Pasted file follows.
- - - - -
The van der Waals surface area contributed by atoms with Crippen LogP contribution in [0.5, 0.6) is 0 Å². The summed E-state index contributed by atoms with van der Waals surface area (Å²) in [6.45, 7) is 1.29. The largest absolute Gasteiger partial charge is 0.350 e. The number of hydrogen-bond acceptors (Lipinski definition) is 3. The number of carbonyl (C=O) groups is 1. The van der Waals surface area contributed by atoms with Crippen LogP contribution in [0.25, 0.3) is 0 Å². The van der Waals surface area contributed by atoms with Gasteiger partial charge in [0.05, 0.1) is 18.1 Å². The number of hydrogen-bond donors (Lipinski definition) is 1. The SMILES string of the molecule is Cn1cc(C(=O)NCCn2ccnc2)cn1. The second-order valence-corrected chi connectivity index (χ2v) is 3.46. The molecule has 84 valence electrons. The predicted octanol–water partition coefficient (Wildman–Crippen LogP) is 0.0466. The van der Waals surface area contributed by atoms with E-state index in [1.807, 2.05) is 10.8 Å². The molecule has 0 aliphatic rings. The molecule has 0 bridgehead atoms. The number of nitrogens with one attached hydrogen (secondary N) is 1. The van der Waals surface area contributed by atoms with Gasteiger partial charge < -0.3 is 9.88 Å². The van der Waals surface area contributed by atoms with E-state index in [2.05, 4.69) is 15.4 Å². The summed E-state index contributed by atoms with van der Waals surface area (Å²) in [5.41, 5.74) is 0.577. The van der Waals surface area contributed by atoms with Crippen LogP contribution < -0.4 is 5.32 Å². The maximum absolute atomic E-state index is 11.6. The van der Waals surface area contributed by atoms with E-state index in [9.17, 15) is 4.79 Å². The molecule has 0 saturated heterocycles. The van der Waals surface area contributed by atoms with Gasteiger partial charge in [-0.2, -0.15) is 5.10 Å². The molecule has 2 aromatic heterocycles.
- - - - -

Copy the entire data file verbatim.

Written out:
The van der Waals surface area contributed by atoms with Crippen LogP contribution in [0.5, 0.6) is 0 Å². The summed E-state index contributed by atoms with van der Waals surface area (Å²) in [6.45, 7) is 1.29. The largest absolute Gasteiger partial charge is 0.350 e. The number of hydrogen-bond acceptors (Lipinski definition) is 3. The number of carbonyl (C=O) groups is 1. The van der Waals surface area contributed by atoms with Crippen LogP contribution in [0.25, 0.3) is 0 Å². The van der Waals surface area contributed by atoms with Gasteiger partial charge in [0.05, 0.1) is 18.1 Å². The number of hydrogen-bond donors (Lipinski definition) is 1. The SMILES string of the molecule is Cn1cc(C(=O)NCCn2ccnc2)cn1. The second-order valence-corrected chi connectivity index (χ2v) is 3.46. The molecule has 84 valence electrons. The predicted octanol–water partition coefficient (Wildman–Crippen LogP) is 0.0466. The van der Waals surface area contributed by atoms with E-state index in [1.807, 2.05) is 10.8 Å². The molecule has 0 aliphatic rings. The molecule has 0 bridgehead atoms. The number of nitrogens with one attached hydrogen (secondary N) is 1. The van der Waals surface area contributed by atoms with Gasteiger partial charge < -0.3 is 9.88 Å². The van der Waals surface area contributed by atoms with E-state index in [2.05, 4.69) is 15.4 Å². The summed E-state index contributed by atoms with van der Waals surface area (Å²) in [5.41, 5.74) is 0.577. The van der Waals surface area contributed by atoms with Crippen LogP contribution < -0.4 is 5.32 Å². The maximum absolute atomic E-state index is 11.6. The van der Waals surface area contributed by atoms with E-state index in [9.17, 15) is 4.79 Å². The molecule has 0 saturated heterocycles. The van der Waals surface area contributed by atoms with Gasteiger partial charge in [-0.2, -0.15) is 5.10 Å². The molecule has 2 aromatic heterocycles.